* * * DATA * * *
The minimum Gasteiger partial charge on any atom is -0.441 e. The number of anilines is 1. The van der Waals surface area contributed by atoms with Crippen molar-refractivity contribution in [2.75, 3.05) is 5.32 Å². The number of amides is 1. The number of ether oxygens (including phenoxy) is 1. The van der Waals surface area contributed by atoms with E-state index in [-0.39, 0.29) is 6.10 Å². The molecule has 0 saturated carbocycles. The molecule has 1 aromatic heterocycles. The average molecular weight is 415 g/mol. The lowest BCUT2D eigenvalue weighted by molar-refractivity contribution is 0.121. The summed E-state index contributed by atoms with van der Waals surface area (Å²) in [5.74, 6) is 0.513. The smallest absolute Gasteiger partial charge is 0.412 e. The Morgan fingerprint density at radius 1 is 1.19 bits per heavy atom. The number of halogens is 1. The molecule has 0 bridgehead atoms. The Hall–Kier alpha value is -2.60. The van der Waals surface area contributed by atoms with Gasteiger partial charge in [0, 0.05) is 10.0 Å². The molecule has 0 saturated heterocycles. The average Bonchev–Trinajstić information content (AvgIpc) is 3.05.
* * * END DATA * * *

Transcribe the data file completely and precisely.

The minimum Gasteiger partial charge on any atom is -0.441 e. The number of anilines is 1. The van der Waals surface area contributed by atoms with Crippen molar-refractivity contribution in [2.75, 3.05) is 5.32 Å². The number of amides is 1. The number of ether oxygens (including phenoxy) is 1. The van der Waals surface area contributed by atoms with E-state index in [-0.39, 0.29) is 6.10 Å². The molecule has 0 saturated carbocycles. The molecule has 1 aromatic heterocycles. The average molecular weight is 415 g/mol. The lowest BCUT2D eigenvalue weighted by molar-refractivity contribution is 0.121. The summed E-state index contributed by atoms with van der Waals surface area (Å²) in [5.74, 6) is 0.513. The smallest absolute Gasteiger partial charge is 0.412 e. The Morgan fingerprint density at radius 1 is 1.19 bits per heavy atom. The number of halogens is 1. The molecule has 0 bridgehead atoms. The Hall–Kier alpha value is -2.60. The van der Waals surface area contributed by atoms with Gasteiger partial charge in [0, 0.05) is 10.0 Å². The molecule has 0 saturated heterocycles. The average Bonchev–Trinajstić information content (AvgIpc) is 3.05.